A bird is flying around and gets blown by the wind. He doesn’t know why. We could try to explain to him that hot and cold air cause differences in air pressure and when the air in an area of high pressure is forced toward an area of lower pressure wind ensues.
But I doubt he’d understand that.
We could try to explain to a cat that when she’s walking around and waterfalls from the sky and gets her wet, it’s because of processes like evaporation and condensation, but once again, I don’t think she’d understand.
The brainpower of birds and cats have limits. But we believe we’re different. Given enough information, we believe we have the ability to understand everything. Is it reasonable to assume that every other creature on earth has limits to its brainpower but we don’t? What evidence is there to support this?
Until recently we thought we knew what the world was made of. It was made of matter and energy. Matter constituted everything of substance – stars, cars, water, electrons, quarks. And energy was divided into four types – gravity, electromagnetism, and the strong and weak nuclear forces.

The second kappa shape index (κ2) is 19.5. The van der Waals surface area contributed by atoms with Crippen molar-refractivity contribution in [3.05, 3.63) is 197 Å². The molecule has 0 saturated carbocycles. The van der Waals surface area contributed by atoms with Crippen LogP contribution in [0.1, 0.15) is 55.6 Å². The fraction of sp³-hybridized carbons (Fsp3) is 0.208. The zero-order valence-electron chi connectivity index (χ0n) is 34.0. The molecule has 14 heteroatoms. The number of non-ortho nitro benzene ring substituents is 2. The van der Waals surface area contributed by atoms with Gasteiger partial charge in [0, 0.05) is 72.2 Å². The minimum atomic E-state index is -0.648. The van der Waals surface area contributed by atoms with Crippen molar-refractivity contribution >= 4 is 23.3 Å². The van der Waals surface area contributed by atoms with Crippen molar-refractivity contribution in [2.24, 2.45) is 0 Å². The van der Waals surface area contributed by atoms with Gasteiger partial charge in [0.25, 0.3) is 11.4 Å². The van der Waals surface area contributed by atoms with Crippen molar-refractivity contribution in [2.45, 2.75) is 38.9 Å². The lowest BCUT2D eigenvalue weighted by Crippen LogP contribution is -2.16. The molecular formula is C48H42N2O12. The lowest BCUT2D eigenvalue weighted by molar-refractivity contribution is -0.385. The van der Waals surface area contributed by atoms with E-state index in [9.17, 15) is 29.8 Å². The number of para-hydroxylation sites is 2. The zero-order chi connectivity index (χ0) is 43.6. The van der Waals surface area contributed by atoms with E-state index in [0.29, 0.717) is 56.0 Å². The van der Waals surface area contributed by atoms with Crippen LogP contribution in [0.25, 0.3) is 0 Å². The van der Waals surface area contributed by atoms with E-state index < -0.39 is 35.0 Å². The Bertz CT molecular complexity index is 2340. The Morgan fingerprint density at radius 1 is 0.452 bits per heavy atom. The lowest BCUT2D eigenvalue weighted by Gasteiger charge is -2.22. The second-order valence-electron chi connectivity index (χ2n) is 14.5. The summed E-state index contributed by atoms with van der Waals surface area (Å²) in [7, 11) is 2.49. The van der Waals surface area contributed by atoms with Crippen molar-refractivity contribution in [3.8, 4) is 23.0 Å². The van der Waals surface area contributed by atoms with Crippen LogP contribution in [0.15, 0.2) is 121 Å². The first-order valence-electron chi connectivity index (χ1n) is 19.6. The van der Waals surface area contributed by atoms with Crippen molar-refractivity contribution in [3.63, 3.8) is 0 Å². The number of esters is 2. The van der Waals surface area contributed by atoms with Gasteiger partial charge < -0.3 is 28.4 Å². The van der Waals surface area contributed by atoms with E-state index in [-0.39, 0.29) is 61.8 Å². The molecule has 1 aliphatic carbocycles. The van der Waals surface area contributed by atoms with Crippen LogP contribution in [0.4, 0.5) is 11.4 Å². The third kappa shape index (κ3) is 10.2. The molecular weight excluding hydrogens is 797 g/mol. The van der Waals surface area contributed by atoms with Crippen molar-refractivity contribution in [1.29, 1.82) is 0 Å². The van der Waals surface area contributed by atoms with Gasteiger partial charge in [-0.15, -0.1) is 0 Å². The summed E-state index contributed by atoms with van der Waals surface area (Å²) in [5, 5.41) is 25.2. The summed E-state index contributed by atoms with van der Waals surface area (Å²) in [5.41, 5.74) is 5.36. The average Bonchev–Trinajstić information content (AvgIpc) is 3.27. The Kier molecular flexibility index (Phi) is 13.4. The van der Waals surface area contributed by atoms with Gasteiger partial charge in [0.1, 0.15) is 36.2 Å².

But now we’ve discovered (by “we” I don’t mean you and me. I mean people a lot smarter than you and me, like astrophysicists) that all the matter and energy we know about probably constitute only 6% of the universe. That means we have no clue what 94% of the universe is.
We call it “dark matter” and “dark energy,” and we assume it’s some undiscovered manifestation of matter and energy. But we’re just guessing.
There are two possibilities. It is possible that we just don’t have enough information to understand the universe. It is also possible that we don’t have the brainpower and will never fully understand the universe.
I believe it’s probably both. The universe may be way more mysterious than we think. And our brains may be way less perfect than we think.